Incorporating rights and obligations of parties under Commercial Agreements – by Bhumesh Verma

Incorporating rights and obligations of parties under Commercial Agreements

Author – Bhumesh Verma, Founder & Managing Partner, Corp Comm Legal

A commercial agreement is a set of promises between the parties – such promises are intended be binding in law. These  promises made by the parties define the respective rights and obligations of the parties under an agreement which are either enforced or fulfilled respectively. A contract is like a private law of the parties which allows the parties to define their relationship by demarcating the boundaries of acceptable conduct.

If there is no fulfilment of obligations by a party or a party’s right is violated, the parties have to approach appropriate courts for enforcement. The courts may compel the defaulting parties to perform their respective obligations under the agreement and / or award damages for breach of their obligations.

Contractual rights are the set of rights committed or guaranteed when parties enter into a commercial relationship with each other. These rights invariably involve business matters, including the provision of products and services.

Few examples of contractual rights:

(i)        Rights to be sold products or service

(ii)      Right of first refusal

(iii)      Right to appoint majority directors

(iv)      Right to repair and maintenance

(v)       Rights to receive timely payment

(vi)      Right to receive notice of any intended change in terms of the agreement

(vii)     Rights to exclusivity

(viii)    Right to seek compensation for non-performance

(ix)      Right to terminate the agreement

These contractual rights can be express or implied. In addition to the rights expressly incorporated in an agreement, there could also be certain implied rights based on the law of contract and other legal provisions (say, consumer laws). There may not be a legal requirement to incorporate such rights in each agreement explicitly, as they are implied by specific laws on the subject laws. These include:

Good faith. Each party should operate according to good faith, must not act deceptively and should disclose all relevant information regarding the transaction.

Free will, No duress: Contracts should only be formed out of the free, informed decision of each party. A contract that is formed under duress (i.e., forcing one party to sign) is invalid.

No misrepresentation: Likewise, the parties have a right to be free from fraudulent misrepresentation of information.

If a party’s contractual rights are violated, it can enforce such rights or take legal action for damages caused by the breach. Such non-breaching party may also be entitled to multiple remedies, for example:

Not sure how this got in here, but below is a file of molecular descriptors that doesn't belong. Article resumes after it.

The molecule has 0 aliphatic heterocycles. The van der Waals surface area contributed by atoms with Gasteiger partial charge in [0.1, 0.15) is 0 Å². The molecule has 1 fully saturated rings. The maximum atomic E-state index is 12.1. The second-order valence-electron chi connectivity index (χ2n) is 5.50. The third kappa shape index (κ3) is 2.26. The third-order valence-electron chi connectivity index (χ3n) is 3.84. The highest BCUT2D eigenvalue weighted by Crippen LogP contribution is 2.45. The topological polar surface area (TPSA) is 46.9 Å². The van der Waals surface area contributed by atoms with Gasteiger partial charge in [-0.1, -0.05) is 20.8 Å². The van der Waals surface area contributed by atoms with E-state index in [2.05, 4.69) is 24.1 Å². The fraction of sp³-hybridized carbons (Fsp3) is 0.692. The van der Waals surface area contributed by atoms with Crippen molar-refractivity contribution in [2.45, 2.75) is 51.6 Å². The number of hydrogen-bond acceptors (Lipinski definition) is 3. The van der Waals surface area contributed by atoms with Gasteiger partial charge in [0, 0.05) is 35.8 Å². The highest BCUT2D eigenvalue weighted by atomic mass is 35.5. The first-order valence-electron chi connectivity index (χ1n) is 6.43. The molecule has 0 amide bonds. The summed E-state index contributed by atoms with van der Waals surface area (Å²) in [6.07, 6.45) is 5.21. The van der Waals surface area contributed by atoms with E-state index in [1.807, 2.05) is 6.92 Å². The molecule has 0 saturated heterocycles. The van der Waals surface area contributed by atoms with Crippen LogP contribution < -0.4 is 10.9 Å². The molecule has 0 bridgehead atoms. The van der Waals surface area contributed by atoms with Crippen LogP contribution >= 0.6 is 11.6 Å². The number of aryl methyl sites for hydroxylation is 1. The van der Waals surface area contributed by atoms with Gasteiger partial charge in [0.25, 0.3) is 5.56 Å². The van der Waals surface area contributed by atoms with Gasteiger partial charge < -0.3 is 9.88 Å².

(1) damages;

(2) specific performance;

(3) termination of the agreement;

(4) restitution for any benefit arising to the breaching party.

An obligation works in the other end in the matrix of rights and obligations. A party’s right is invariably the other’s party’s obligation.

The difference between rights and contract obligations is that the former is a benefit you derive from a contract; the other is a duty or responsibility that is cast upon a party or what a party promises to perform under the contract. Contractual obligations are those duties which a party is accountable for and responsible to perform under an agreement.

These obligations can be in terms of payments, performance of certain services, supply of goods, adherence to timelines or quality standards, cooperation in pursuing some common objective or any other promise made to the other party. If any party fails to perform its obligations under an agreement, it is deemed a breach on its part and the non-breaching party can take action against such breach.

An agreement must clearly describe the respective rights and responsibilities of the parties. It should describe the activities supposed to be performed by a party towards fulfilment of its obligations, timeframes for fulfilment of the obligations, etc. the agreement should also incorporate terms confirming whether the assignment of any obligations of a party is permitted. It is better to incorporate the obligations as much as possible in details to set acceptable standards of fulfilment of obligations.

Once the parties enter into an agreement, each party is expected to deliver on its obligations. Each party needs to fulfil its contractual obligations with regard to its performance for a valid discharge of the agreement. If a party fails in its obligations, the other party has multiple options and it would really boils down to the reasons and circumstances that the defaulting party failed to deliver performance. Sometimes, if an agreement has been substantially performed, then payment for any completed work done is payable with a deduction for the uncompleted work. This is the simplest way to deal with such a situation.

To sum up, the duties and obligations provisions are a detailed description of the duties and obligations of the parties and the deadlines for performance. The rights and obligations of the parties are determined by terms of an agreement, subject to limits imposed by relevant statutes.

Therefore, the parties must judiciously incorporate respective rights and obligations of each party in clear and detailed terms to avoid any confusion later between themselves.

The process and procedure to adhere to and enforce these rights and obligations should also be clearly mentioned. The agreement should provide as to how a party will exercise its rights or seek fulfilment of the other party’s obligations within the framework of the agreement.

The enforcement mechanism could lie within the parties or a party may have to seek outside support (industry body, court, mediators, arbitration, etc.).

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